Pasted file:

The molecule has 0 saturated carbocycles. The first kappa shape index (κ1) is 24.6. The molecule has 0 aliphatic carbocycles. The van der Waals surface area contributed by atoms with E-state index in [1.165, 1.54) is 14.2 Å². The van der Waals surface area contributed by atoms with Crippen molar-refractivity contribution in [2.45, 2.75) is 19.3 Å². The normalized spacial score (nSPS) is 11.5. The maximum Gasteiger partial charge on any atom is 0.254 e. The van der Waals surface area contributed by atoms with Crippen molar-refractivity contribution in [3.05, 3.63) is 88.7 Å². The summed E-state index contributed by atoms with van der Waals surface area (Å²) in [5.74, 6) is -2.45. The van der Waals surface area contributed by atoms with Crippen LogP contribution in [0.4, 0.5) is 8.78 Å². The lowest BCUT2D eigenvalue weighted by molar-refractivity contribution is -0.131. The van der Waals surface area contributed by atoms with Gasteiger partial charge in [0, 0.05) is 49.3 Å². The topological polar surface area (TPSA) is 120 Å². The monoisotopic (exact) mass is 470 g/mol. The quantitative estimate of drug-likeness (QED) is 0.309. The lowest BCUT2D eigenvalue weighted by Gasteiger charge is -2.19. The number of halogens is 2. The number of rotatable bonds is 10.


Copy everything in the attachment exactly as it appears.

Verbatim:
The molecule has 0 saturated carbocycles. The first kappa shape index (κ1) is 24.6. The molecule has 0 aliphatic carbocycles. The van der Waals surface area contributed by atoms with E-state index in [1.165, 1.54) is 14.2 Å². The van der Waals surface area contributed by atoms with Crippen molar-refractivity contribution in [2.45, 2.75) is 19.3 Å². The normalized spacial score (nSPS) is 11.5. The maximum Gasteiger partial charge on any atom is 0.254 e. The van der Waals surface area contributed by atoms with Crippen molar-refractivity contribution in [3.05, 3.63) is 88.7 Å². The summed E-state index contributed by atoms with van der Waals surface area (Å²) in [5.74, 6) is -2.45. The van der Waals surface area contributed by atoms with Crippen LogP contribution in [0.4, 0.5) is 8.78 Å². The lowest BCUT2D eigenvalue weighted by molar-refractivity contribution is -0.131. The van der Waals surface area contributed by atoms with Gasteiger partial charge in [0, 0.05) is 49.3 Å². The topological polar surface area (TPSA) is 120 Å². The monoisotopic (exact) mass is 470 g/mol. The quantitative estimate of drug-likeness (QED) is 0.309. The lowest BCUT2D eigenvalue weighted by Gasteiger charge is -2.19. The number of halogens is 2. The number of rotatable bonds is 10.